Korea: Asia's Next Revolution
South's 'Miracle' Built on Hard Work; Low-Paid Labor Drives Boom
Monday, August 18, 1986
Second in a series of three articles.
SEOUL -- "We have a quota. We fill it." Kim Jom Sook, 24, an industrial seamstress, can't spare much time to explain why she works so hard. The minute or so she has given to visitors at her sewing machine at Seoul's Jin Lee Garments Manufacturing Co. already has put her behind in the 10-hour wind sprint that for blue-collar South Korea is a common working day.
Fingers flying, Kim makes silk neck sections, 200 of them per shift. In the room around her, 120 men and women sew, cut, fold and press with astonishing speed and precision. Out come stylish silk dresses and blouses for sale in American department stores such as Bloomingdale's and J.C. Penney.
"They don't drink coffee; they don't smoke," company president Lee Tae Bok said approvingly, gazing over the room.
It is in places like this that the "economic miracle" of South Korea is rooted. When the mettle of people like seamstress Kim is seen firsthand, it all seems rather simple: South Koreans work as if their lives depend on it. They live in spartan company dormitories. They commute standing up on jammed buses. They labor long hours with one day off a week. It was all for an average $70 a week in factories in 1985, government figures show.
However hard things are, they are easier than they were. Twenty-five years ago, South Korea was a world-pitied pauper. Today it is racing headlong toward industrial affluence. Gross national product per person was $82 in 1961; it is about $2,000 now, putting it below Japan and Singapore but still ahead of other Asian countries. Last year South Korea exported goods worth $30 billion, meaning, by some counts, that it is already the world's 12th largest trading nation.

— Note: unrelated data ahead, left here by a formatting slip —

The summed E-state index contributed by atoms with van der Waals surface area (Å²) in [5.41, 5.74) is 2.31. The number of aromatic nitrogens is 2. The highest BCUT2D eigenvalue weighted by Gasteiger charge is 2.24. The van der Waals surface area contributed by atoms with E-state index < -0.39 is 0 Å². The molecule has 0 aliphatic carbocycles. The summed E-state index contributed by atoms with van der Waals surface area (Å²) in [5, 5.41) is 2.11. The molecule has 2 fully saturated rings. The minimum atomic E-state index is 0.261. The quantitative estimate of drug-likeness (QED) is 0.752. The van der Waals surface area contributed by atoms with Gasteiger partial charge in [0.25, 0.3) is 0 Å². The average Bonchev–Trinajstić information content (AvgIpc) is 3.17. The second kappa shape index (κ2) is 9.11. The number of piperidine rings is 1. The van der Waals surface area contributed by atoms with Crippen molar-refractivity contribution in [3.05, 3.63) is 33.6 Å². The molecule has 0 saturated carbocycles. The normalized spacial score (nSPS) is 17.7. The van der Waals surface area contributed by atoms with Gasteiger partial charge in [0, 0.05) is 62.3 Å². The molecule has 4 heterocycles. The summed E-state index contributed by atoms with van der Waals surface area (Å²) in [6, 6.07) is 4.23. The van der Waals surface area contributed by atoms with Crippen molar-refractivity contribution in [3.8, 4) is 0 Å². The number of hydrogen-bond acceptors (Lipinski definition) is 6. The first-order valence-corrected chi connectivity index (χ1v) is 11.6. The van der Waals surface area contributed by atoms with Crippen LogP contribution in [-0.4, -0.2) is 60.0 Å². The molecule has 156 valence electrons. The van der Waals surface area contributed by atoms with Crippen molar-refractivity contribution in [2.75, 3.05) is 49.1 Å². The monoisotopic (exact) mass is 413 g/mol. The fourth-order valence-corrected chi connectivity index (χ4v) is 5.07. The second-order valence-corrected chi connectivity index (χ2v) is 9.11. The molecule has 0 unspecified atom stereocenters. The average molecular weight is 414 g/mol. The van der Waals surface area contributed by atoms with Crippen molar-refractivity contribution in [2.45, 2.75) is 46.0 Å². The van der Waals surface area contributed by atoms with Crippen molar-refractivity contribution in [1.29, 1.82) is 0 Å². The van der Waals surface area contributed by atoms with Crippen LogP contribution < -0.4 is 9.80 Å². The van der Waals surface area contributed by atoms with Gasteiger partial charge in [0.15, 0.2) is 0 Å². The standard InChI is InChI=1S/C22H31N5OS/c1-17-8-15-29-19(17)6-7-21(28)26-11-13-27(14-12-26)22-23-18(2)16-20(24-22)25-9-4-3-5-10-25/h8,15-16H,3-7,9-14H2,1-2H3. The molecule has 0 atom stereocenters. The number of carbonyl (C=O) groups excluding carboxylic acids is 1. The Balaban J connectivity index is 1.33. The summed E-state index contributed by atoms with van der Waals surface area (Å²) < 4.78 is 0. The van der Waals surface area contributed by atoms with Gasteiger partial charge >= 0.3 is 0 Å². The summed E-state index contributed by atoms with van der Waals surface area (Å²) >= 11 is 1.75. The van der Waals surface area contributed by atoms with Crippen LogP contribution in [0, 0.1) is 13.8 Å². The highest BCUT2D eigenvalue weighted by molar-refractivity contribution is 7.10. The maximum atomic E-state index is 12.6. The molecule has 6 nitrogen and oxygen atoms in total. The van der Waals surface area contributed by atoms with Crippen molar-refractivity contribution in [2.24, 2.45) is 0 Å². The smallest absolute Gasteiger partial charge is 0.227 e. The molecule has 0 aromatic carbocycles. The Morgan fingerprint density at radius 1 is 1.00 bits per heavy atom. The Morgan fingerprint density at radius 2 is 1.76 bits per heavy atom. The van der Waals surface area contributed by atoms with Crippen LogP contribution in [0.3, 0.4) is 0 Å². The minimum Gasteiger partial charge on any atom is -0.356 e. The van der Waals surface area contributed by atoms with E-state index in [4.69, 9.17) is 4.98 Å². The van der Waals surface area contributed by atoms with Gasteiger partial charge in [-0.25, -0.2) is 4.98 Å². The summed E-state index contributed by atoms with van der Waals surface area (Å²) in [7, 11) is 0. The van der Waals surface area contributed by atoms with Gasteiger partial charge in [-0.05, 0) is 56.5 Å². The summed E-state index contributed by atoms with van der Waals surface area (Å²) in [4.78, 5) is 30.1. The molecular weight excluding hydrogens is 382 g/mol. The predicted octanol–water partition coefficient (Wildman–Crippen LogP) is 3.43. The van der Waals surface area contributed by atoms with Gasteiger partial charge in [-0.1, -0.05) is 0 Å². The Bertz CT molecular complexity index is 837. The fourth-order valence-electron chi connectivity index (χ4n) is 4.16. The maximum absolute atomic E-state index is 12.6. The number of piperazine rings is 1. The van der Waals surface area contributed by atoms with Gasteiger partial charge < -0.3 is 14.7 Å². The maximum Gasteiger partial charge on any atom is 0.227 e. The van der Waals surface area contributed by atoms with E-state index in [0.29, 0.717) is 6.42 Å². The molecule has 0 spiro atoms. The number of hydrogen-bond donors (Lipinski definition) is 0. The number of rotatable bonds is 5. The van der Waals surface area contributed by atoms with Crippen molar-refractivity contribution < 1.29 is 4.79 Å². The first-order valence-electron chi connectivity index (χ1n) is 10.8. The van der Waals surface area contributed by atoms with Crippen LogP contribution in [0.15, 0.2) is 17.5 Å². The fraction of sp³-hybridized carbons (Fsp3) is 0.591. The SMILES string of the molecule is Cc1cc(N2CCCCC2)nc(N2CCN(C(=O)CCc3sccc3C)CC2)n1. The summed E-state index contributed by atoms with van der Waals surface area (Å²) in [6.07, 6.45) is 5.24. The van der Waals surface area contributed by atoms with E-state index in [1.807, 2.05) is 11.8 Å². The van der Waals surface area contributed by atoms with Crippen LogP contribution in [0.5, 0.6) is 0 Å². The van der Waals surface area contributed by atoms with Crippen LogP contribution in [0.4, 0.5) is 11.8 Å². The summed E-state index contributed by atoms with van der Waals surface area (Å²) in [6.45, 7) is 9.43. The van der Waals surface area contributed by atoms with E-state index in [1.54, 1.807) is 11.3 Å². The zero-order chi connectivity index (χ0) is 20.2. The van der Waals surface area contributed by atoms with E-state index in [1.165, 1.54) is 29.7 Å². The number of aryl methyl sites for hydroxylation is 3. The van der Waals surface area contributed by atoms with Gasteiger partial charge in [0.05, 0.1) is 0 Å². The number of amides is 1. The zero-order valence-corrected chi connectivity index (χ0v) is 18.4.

South Korea boasts automobile production lines with robot welders, dust-free labs churning out advanced computer chips and a steel plant that has been rated the world's most efficient. But it is operations like Jin Lee, which means "double progress," that are more representative of the whole: lots of people, little technology, no waste.
The changes wrought by the "economic miracle" on South Korean society are hard to fathom. In a single generation, a nation of farmers has become a nation of industrial workers; about 70 percent of the 40 million South Koreans now live in urban areas. Seoul has ballooned into the world's fourth-largest city. Many of the ills of runaway capitalism have appeared -- pollution, sweatshops and strong antiunionism -- but few South Koreans would turn back the clock.
Delegations from other developing countries often come to Seoul hoping to tap the secret of success. No single explanation suffices. But often cited are Confucian discipline; shrewd, often ruthless government controls; good education and a martial mood honed by continuing confrontation with North Korea, which the south fought inconclusively in the 1950-53 Korean War.
The Koreans have a word, koseng, often translated as "hard times." It might be a company's year of low sales, a politician's term in jail, or a minister's struggle to build a new church. It is something everyone experiences and overcomes, extracting a grim kind of pleasure along the way.
Take Anh U Su, 22, an unmarried spray-painter who works 11 hours a day, six days a week in a factory outside Seoul that makes plastic tables.
Anh finds his life trying but not intolerable. "If I work as hard as I can," he says, "the company will grow and my wages will grow, too." He occasionally gets stomach pains from inhaling the paint, but he presses on.